So Americans are inundated with the marketing messages that eating McSalt, Dunkin'Chemical, TacoFat and BeatriceSynthetifoods are part of a fun, glamorous, youthful, wholesome, happy family lifestyle. And our health officials can't compete in disseminating messages of tasty, healthful alternatives and the dire consequences of eating anti-food regularly.
I think we've got two whole generations now amongst which many people think it's okay (healthwise) to eat this stuff a few times a week or everyday. And the resulting epidemics have added to the other existing overwhelming burdens on our healthcare system, driven up cost, and, hence, our taxes. Not to mention some of the human misery slow deaths or decades-long health compromises or incapacitation have caused for real human beings. (And I'm not exaggerating about that when you think of the increase in diabetes, hypertension, cardiovascular disease, etc., etc.)
So, yankee, I agree with you that we shouldn't generalize about everyone who chooses to eat these foods, and I agree we have to preserve personal choice in this country.
I just wish the junk food purveyors didn't get away with so much in their planned programs to addict Americans, and hoodwink (read: lie to) Americans about the wholesomeness of their products, and I wish health officials who are trying to do the right thing had as good a public microphone as the food giants do.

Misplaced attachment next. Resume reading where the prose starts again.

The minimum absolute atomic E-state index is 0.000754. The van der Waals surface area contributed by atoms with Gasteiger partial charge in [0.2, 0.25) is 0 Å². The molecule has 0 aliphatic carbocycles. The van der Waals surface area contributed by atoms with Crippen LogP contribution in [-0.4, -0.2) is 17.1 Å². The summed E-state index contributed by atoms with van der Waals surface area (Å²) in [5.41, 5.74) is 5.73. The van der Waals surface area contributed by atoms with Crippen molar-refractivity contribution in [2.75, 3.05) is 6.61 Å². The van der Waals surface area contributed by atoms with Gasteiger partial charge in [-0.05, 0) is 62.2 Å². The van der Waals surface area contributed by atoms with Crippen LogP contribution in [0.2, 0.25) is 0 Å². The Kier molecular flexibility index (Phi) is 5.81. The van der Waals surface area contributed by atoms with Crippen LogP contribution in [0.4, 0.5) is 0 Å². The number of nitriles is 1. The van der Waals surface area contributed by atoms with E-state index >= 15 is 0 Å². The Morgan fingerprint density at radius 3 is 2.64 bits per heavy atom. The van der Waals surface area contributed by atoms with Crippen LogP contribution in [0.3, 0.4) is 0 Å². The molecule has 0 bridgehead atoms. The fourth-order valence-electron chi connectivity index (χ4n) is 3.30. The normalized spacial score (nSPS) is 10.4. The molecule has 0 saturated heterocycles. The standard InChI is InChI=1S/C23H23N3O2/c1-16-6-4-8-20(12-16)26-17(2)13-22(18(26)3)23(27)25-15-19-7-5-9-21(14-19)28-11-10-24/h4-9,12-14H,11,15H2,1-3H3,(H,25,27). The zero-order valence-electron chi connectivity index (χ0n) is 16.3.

Then, eight-year-olds and teenagers who depend on others to teach them could look forward to having a fighting chance (no pun intended), instead of pre-diabetes, as they establish their life-long food habits.
In order to take responsibility for our choices, we have to have the information on which to base that choice, and that's part of the problem. We're bombarded with marketing that encourages us to choose certain foods, without the counterbalance of information on the "cost" of that choice.
Obviously a lot of fast food/franchise food options are not healthy, but how many of us really know *exactly* how unhealthy they are? Even if you have a fair grasp of food values, restaurants are notorious for using extra, not-readily-observable fat and sugar to bump up the flavor.
I've been counting calories and losing weight, but the other day I popped into Baja Fresh for lunch and "splurged" on an Ultimo Burrito, which only has rice (no beans), veggies, meat and a little bit of cheese (no sour cream, no guac, etc.). The burrito comes with a handful of chips. Then I looked up the nutritional information on the internet: the burrito alone has 780 calories, and the chips are another 210. In other words, my fairly healthy seeming lunch clocked in at about 1000 calories!
I saw a piece (60 Minutes, I think) on the proposed requirement in NYC that chain restaurants post the calorie content of each offering. One thing they did was go to the food court and ask people how many calories they thought were in the meal they'd chosen. Everyone guessed between half and two-thirds of the actual amount. When they were told how many calories their meals really had, most of them said if they'd known, they would have chosen differently (of course, they may just have been saying that because there were cameras there, but still).